Managing Agribusiness

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Contract farming
Partnerships for growth

FAO AGRICULTURAL SERVICES BULLETIN

145

Inside front cover

Contract farming
Partnerships for growth

FAO AGRICULTURAL SERVICES BULLETIN

145

A guide

by Charles Eaton and Andrew W. Shepherd

Rome, 2001

© FAO 2001

iii

Preface

Contract farming has been in existence for many years as a means of organizing the commercial agricultural production of both large-scale and small-scale farmers. Interest in it continues to expand, particularly in countries that previously followed a central planning policy and in those countries that have liberalized marketing through the closing down of marketing boards. Changes in consumption habits, such as the increasing number of fast-food outlets, the growing role played by supermarkets in many countries, and the continued expansion of world trade in fresh and processed products, have also provided the impetus for further development of this mode of production. The purpose of this guide is not to replicate past socio-economic studies on the subject of contract farming. Rather, the aim is to provide advice: first, to management of existing contract farming companies on how to improve their operations; second, to companies that are considering starting such ventures on the preconditions and management actions necessary for success; and, last but not least, to government officials seeking to promote new contract farming operations or monitor existing operations. The guide describes in detail the general modus operandi, internal functions and monitoring mechanisms of contract farming. It emphasizes that sustainable contract farming arrangements are only possible when the various parties see themselves involved in a longterm partnership.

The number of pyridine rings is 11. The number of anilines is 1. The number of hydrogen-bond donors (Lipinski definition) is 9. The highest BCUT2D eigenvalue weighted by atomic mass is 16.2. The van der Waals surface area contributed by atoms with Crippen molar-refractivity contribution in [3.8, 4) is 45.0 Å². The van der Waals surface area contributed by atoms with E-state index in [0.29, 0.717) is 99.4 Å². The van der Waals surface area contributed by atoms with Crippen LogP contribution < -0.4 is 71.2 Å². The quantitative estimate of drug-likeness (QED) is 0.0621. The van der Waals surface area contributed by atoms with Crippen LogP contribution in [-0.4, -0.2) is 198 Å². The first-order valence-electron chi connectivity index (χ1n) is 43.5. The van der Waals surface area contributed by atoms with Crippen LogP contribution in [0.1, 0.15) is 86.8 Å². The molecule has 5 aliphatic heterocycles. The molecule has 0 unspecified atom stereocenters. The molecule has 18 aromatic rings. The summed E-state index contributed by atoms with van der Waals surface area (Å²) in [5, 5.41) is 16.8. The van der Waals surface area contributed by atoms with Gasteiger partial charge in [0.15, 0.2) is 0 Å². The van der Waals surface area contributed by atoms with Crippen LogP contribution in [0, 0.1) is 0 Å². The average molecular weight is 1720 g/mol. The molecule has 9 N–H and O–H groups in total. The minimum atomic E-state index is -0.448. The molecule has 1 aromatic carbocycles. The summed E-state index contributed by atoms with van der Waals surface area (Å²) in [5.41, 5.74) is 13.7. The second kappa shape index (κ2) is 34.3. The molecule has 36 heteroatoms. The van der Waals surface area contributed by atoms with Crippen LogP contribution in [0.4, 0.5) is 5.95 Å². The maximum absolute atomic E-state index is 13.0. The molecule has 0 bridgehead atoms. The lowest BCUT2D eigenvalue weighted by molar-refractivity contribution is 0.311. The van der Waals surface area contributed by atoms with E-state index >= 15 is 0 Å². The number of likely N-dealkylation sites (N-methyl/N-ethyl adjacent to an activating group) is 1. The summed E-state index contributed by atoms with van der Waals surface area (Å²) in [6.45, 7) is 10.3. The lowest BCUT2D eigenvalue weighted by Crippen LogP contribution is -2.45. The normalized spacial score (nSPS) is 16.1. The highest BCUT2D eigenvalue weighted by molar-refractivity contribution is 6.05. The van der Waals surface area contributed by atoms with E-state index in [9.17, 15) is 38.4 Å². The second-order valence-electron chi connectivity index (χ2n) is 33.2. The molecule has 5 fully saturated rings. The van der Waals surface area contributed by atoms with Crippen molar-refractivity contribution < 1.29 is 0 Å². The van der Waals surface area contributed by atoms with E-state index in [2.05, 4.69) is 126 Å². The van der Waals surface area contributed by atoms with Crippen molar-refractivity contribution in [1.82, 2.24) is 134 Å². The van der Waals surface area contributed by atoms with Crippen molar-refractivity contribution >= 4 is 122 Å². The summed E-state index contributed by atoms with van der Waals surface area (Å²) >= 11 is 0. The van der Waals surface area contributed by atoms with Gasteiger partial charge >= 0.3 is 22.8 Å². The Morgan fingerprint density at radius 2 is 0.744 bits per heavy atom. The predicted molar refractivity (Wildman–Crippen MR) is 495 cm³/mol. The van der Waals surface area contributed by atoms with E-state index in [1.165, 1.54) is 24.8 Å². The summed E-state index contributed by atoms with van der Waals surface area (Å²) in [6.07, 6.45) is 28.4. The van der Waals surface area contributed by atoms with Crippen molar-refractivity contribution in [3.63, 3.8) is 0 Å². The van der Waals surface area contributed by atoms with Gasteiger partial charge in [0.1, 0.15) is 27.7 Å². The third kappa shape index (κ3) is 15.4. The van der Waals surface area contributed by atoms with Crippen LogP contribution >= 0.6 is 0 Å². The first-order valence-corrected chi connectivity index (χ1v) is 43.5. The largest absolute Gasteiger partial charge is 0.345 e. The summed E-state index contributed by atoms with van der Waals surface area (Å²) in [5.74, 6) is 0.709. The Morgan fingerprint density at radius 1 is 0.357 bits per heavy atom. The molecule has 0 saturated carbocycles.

v

Contents

Preface Acknowledgements and references Introduction Chapter 1 ADVANTAGES AND PROBLEMS OF CONTRACT FARMING Advantages for farmers Problems faced by farmers Advantages for sponsors Problems faced by sponsors Chapter 2 KEY PRECONDITIONS FOR SUCCESSFUL CONTRACT FARMING A profitable market The physical and social environments Government support Inventories of preconditions Chapter 3 TYPES OF CONTRACT FARMING The centralized model The nucleus estate model The multipartite model The informal model The intermediary model

iii ix 1

7 10 14 18 22

27 30 31 36 40

43 47 50 50 52 54

vi

Contents,

continued

Chapter 4 CONTRACTS AND THEIR SPECIFICATIONS The legal framework The formula The format The specifications Chapter 5 MANAGING THE PROJECT Coordinating production Managing the agronomy Farmer-management relations Chapter 6 MONITORING PERFORMANCE Monitoring quality and yields Monitoring human resources Protecting the environment Annexes Glossary References and further reading

57 61 62 66 68

83 86 94 100

105 108 115 117 119 149 153

vii

Figures

1 2 3

A contract farming framework The centralized model The multipartite model – A joint-venture contract farming project in China

4 49 51

Boxes

1 2 3 4 5 6 7 8 9 10 11 12 13 14 15

Technology transfer by diffusion Effect of assured markets – Tomato production in India Analysing the physical and social environment Culture versus commercialism Sugar-cane production by contract farming in Thailand Individual developers – The informal model Intermediaries in Thailand “Acts of God” clauses in contracts Land tenure for contract farming Transient verbal contracts An example of grading specifications for fresh tobacco leaf The role of farmer groups in Colombia Growers’ Association in Kenya Management and technology transfer in India Monitoring milk production in Croatia

13 14 33 35 48 53 55 63 65 67 70 90 91 96 110

viii

Tables
1a 1b 2 3 4 5 6 Example of an inventory of preconditions for contract farming – Socio-political assessment Example of an inventory of preconditions for contract farming – Physical and social assessment Characteristics of contract farming...
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